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BT and TalkTalk's hopes of seeing the Digital Economy Act overturned have suffered a major - and potentially final - blow in the courts.

The broadband providers have lost a second appeal against the decision not to grant a judicial review of the controversial legislation.

Despite arguing that substantial elements of the act - which seeks to protect rights' holders against online copyright infringement - is incompatible with European Union law, the firms' joint challenge has been thrown out.

BT and TalkTalk's application for judicial review was initially rejected in April 2011, when Judge Justice Parker dismissed four out of the five grounds for review brought by the broadband providers.

However, the firms were given renewed hope of success last October, when Lord Justice Lewison, ruling in the Court of Appeal, said there was a "real prospect of success" for any review of the Digital Economy Act.

A second appeal got underway in January 2012, but has now been firmly rejected, with the court taking the opportunity to clarify a number of points of law.

Speaking to the BBC, a spokesperson for TalkTalk said that while the firm was disappointed with the outcome, the additional clarity provided for all parties was welcome.

"Though we have lost this appeal, we will continue fighting to defend our customers' rights against this ill-judged legislation," the broadband provider stated.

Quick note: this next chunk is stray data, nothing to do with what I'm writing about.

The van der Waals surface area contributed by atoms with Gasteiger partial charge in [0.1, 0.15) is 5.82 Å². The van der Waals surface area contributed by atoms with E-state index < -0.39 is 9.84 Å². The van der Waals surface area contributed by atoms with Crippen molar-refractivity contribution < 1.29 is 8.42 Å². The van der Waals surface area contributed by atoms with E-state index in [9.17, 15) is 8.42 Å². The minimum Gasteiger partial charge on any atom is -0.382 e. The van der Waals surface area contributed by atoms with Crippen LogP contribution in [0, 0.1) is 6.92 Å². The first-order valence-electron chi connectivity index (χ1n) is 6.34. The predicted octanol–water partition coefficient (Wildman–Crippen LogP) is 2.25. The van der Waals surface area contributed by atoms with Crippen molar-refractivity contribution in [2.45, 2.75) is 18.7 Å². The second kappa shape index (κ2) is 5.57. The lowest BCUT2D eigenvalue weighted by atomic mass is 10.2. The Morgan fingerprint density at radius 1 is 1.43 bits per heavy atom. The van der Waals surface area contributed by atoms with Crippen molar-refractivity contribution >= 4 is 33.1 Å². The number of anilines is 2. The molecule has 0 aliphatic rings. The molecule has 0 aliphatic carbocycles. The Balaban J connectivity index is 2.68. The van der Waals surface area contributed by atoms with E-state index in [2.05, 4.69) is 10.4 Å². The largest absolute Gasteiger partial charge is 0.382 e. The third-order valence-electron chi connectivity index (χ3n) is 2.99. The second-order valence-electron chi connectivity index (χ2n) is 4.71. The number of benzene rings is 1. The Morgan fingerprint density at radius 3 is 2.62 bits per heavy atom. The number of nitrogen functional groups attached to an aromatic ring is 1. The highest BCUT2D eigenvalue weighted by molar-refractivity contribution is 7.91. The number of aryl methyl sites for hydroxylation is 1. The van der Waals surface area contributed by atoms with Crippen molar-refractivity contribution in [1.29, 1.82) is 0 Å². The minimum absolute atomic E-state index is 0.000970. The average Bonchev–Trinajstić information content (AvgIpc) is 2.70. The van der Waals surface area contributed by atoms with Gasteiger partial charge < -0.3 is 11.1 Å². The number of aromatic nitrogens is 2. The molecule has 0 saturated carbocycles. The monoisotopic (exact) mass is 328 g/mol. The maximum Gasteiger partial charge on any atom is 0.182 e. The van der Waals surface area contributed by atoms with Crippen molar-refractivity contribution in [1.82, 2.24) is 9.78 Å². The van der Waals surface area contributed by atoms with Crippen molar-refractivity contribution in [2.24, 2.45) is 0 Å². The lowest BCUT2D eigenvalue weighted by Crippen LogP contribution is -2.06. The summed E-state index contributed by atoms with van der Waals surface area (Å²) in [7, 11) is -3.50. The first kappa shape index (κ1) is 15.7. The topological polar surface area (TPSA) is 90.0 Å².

In a similar view, BT said it had sought clarification from the courts that the act is consistent with European law, and legally robust in the UK.

"Now everyone can be confident in how it is implemented," the firm stated. "We will look at the judgment carefully to understand its implications and consider our next steps."

A number of bodies, including the Open Rights Group, are likely to continue campaigning against the legislation, which was enacted in the dying days of the Labour government in April 2010.

The organisation's Peter Bradwell claimed the legislation was drafted using little reliable evidence from industry and does not represent good law.

"This is a policy made on hearsay and assumptions, not proper facts or analysis," he claimed.

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